Lucrative earnings in the expert market

Demand for a specialist opinion in the witness box is growing. But the trade is unregulated, says Fiona Bawdon
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Lawyers are often accused of ambulance chasing, but they aren't the only professionals to do well out of others' misfortunes. What one leading personal injury solicitor calls the "expert witness industry" has flourished in recent years. In a growing number of areas of litigation, the lawyers on both sides will rely on input from so-called expert witnesses to held build or defend their case. The Law Society's recently published Directory of Expert Witnesses lists hundreds of different fields of expertise - everything from fax machines to mountain medicine, ice rink design to incontinence.

Despite their growing importance in the court process - both civil and criminal - expert witnesses remain largely unregulated. There are no compulsory minimum standards and no regulations over how much they can charge for the work.

In the past, solicitors usually tracked down their experts by word of mouth and often with difficulty. Now they are more likely to be bombarded with mailshots and glossy brochures from would-be experts. Mike Napier, senior partner at specialist personal injury firm Irwin Mitchell, says: "Two or three times a week I get an unsolicited letter from an expert, who can be in any area of law, from construction to planning to psychology. I didn't get one this morning, but that's quite unusual."

The reason why so many people are keen to do the work is simply money. The British Medical Association, for example, suggests that its members charge anything up to pounds 900 a day for expert work, and the British Academy of Experts - which aims to improve standards among witnesses - says its recommended hourly rates range from pounds 35 to pounds 500, depending on the field of expertise. The recession, where it has hit a professional's mainstream work, has also fuelled enthusiasm for this lucrative sideline.

Mark Solon, a solicitor who runs training courses for expert witnesses, says: "In the property market, when times are hard, the amount of litigation increases." A flat property market may mean fewer properties being bought and sold but also more disputes over mortgage valuations - which means work for valuers and surveyors as expert witnesses.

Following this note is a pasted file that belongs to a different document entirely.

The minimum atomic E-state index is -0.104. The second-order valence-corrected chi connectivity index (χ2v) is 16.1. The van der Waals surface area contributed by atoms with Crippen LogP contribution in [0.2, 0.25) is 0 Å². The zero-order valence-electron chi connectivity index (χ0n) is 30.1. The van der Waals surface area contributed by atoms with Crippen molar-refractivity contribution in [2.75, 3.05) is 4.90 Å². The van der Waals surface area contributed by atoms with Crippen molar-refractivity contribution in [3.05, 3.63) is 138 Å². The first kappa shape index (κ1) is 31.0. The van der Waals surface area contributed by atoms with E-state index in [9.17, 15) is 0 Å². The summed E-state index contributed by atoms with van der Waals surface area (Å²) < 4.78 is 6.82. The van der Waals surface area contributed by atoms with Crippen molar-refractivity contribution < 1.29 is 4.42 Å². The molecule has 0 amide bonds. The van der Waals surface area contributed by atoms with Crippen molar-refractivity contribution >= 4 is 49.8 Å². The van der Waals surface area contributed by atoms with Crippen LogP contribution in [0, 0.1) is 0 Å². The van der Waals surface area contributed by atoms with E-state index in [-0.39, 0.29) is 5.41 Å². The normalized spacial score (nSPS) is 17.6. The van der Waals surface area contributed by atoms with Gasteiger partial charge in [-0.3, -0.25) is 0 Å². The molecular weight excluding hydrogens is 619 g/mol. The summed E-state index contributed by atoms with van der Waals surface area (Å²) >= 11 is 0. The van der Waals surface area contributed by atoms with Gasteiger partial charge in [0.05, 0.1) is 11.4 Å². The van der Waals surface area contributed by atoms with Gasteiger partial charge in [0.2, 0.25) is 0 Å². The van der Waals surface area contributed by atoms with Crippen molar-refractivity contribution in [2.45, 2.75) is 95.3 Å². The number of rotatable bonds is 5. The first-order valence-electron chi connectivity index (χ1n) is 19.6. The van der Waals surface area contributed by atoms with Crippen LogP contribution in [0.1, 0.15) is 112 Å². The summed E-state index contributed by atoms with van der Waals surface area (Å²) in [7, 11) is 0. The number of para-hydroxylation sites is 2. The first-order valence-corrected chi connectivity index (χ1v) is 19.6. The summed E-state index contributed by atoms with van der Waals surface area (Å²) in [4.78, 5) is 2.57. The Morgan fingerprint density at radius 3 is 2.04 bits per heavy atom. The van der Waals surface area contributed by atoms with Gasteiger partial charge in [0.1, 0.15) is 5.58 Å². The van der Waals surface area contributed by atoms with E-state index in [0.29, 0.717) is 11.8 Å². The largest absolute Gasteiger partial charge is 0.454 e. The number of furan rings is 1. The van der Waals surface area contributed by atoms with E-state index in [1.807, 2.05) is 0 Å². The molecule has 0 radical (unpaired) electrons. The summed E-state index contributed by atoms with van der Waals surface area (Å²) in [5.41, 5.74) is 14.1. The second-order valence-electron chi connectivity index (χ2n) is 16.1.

Michael Cohen of the Academy of Experts says there is a similar impetus among the medical profession. "I have seen an article in a medical journal which basically said: 'Look chaps, it's getting a bit tough out there. Here's a way you can boost your money by doing expert work. Just phone up a few local solicitors and say you want to help. You can charge pounds x. It's a piece of cake.' " Mr Cohen admits his paraphrase of the article is an exaggeration - but only just.

Mr Cohen stresses that he is not against "active marketing" by would- be experts. There can never be too many experts - if they truly do have the necessary expertise - for solicitors to choose from and a glossy brochure can provide useful information about an expert. "If you get a brochure from a neuro-surgeon saying, 'Appoint me three times and I'll give you a free brain operation,' it probably tells you all you need to know about him," says Mr Cohen.

Although not against this kind of marketing per se, Mr Cohen accepts that there may be dangers inherent in it. In an expert's enthusiasm to drum up business, and keep his solicitor customers happy, might he not lose sight of the need to provide independent, objective evidence?

There is already some anecdotal evidence of this happening. One forensic scientist tells of a laboratory conniving with a firm of solicitors - a regular source of business - which was quite openly lying about the amount of alcohol drunk by a client on a drink drive charge.

No one is more aware of the change in attitude towards expert witness work than the patients' charity Action for Victims of Medical Accidents (AVMA). Years ago, when law firms approached a doctor to appear as an expert witness in a medical negligence case, they had to disguise the fact that the case had come from AVMA for fear of scaring off the doctor. Now, AVMA gets doctors ringing up offering their services. "Ten years ago, if you'd told me there would be medical experts advertising their services in the Times, I'd have said you were crazy," says the association's Keith Miles.

Although Mr Miles welcomes the greater willingness of doctors to give evidence against erring colleagues, he says there is concern that the area remains unregulated. The BMA's suggested rates are not compulsory. Mr Miles says there is evidence of some doctors charging "what they can get away with". Some may even expect to be paid twice - still drawing their NHS pay for time during which they are paid to be at court.

"Very few of our lawyers have got their own planes, but one of our experts has," he adds.

AVMA is in the process of collating what is thought to be the first ever research into this area to find out exactly how much the medical profession is earning from expert work. It may be, of course, that rates have peaked and the greater competition among experts serves to drive down prices. If it doesn't, we could find ourselves doing the way of litigation in the States.

In the US, it is a standard cross-examination technique to quiz an expert not on his evidence, but on his earnings. One leading plaintiff personal injury lawyer tells of winning an apparently no-hope case simply by asking the expert appearing for the defendants how much he was being paid for being there. When the expert answered truthfully, he was transformed in the eyes of the jury from helpful doctor to money-grubbing parasite, and his evidence was rejected accordingly.